Last week's controversy over Obama's assassination program forced into light many ignored truths that were long obvious

This past week has been a strangely clarifying political moment. It was caused by two related events: the leak of the Justice Department's "white paper" justifying Obama's claimed power to execute Americans without charges, followed by John Brennan's alarming confirmation hearing (as Charles Pierce wrote: "the man whom the administration has put up to head the CIA would not say whether or not the president of the United States has the power to order the extrajudicial killing of a United States citizen within the borders of the United States"). I describe last week's process as "strange" because, for some reason, those events caused large numbers of people for the first time to recognize, accept and begin to confront truths that have long been readily apparent.

Illustrating this odd phenomenon was a much-discussed New York Times article on Sunday by Peter Baker which explained that these events "underscored the degree to which Mr. Obama has embraced some of Mr. Bush's approach to counterterrorism, right down to a secret legal memo authorizing presidential action unfettered by outside forces." It began this way:
"If President Obama tuned in to the past week's bracing debate on Capitol Hill about terrorism, executive power, secrecy and due process, he might have recognized the arguments his critics were making: He once made some of them himself.

"Four years into his tenure, the onetime critic of President George W. Bush finds himself cast as a present-day Mr. Bush, justifying the muscular application of force in the defense of the nation while detractors complain that he has sacrificed the country's core values in the name of security."

Cult

Weariness, not serious health problems, causing Pope Benedict to step down: Vatican

Pope Benedict XVI
© Gregorio Borgia/Associated PressPope Benedict XVI celebrates the Palm Sunday mass in St. Peter's square at the Vatican on April 1, 2012.
When he became pope at age 78, Benedict XVI was already the oldest pontiff elected in nearly 300 years. He's now 85, and in recent years he has slowed down significantly, cutting back his foreign travel and limiting his audiences.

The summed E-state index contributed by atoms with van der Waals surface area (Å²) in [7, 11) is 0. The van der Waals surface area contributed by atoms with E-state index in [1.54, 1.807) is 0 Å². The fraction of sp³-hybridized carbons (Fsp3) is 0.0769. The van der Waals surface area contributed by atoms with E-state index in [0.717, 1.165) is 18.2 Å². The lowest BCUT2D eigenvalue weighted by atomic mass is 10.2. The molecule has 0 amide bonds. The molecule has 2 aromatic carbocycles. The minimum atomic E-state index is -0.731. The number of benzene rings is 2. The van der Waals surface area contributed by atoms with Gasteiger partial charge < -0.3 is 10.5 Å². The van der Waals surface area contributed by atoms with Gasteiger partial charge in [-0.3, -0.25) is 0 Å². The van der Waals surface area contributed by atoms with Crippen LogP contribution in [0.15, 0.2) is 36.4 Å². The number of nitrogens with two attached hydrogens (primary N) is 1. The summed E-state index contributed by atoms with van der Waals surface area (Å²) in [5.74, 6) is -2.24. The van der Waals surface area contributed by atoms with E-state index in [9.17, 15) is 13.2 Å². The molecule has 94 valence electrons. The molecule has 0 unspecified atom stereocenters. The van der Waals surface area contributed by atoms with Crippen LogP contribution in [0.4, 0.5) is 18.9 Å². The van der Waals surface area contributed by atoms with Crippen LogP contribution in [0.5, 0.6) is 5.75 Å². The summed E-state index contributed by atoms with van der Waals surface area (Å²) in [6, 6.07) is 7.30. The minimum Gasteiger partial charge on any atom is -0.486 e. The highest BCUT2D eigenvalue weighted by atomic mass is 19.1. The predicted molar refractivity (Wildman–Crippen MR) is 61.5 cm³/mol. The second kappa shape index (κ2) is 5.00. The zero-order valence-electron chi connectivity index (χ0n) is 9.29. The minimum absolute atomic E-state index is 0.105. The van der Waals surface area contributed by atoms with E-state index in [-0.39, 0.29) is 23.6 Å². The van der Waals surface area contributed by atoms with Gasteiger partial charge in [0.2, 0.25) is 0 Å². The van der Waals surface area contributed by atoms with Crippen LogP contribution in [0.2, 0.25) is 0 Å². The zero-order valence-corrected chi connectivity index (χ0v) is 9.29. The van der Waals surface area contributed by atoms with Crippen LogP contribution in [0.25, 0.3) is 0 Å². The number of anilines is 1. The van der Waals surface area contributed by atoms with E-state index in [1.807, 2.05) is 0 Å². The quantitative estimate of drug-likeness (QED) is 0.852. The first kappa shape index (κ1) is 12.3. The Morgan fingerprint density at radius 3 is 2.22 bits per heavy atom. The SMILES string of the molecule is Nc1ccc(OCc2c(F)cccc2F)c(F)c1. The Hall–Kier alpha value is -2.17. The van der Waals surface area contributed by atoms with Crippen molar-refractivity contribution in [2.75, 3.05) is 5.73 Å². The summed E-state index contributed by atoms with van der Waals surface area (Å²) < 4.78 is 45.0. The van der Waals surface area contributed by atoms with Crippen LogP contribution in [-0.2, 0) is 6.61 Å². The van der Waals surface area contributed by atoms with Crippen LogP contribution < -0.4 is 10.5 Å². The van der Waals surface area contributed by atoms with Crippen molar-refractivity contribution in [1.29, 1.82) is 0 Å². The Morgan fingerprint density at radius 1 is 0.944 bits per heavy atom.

The pope now travels to the altar in St. Peter's Basilica on a moving platform to spare him the 100-metre walk down the aisle. Occasionally he uses a cane. Late last year, people who were spending time with the pontiff emerged saying they found him weak and too tired to engage with what they were saying.

The Vatican stressed on Monday that no specific medical condition prompted the Pope's decision to become the first pontiff to resign in 600 years. Still, the Pope said his advanced age means he no longer has the necessary mental and physical strength to lead the world's more than one billion Roman Catholics.

That the Pope is tired would be a perfectly normal diagnosis for an 85-year-old pope, even someone with no known serious health problems and a still-agile mind.

Cult

Pope Benedict XVI resigns due to age and declining health

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© APPope Benedict XVI: the pontiff admitted: 'I have come to the certainty that my strengths, due to an advanced age, are no longer suited' to the role.'
Pontiff, 85, who has arthritis, says he will step down on 28 February after nearly eight years as head of Catholic church

Pope Benedict XVI is to step down as head of the Catholic church at the end of this month, the Vatican has announced.

The move, which came without warning, will take place on 28 February and leave the papacy vacant until a successor is chosen.

The pope announced his decision in Latin on Monday morning during a meeting of cardinals. He informed them of "a decision of great importance for the life of the church".

Comment: A pope has not resigned since the Middle Ages, so this announcement looks to be about more than just declining health.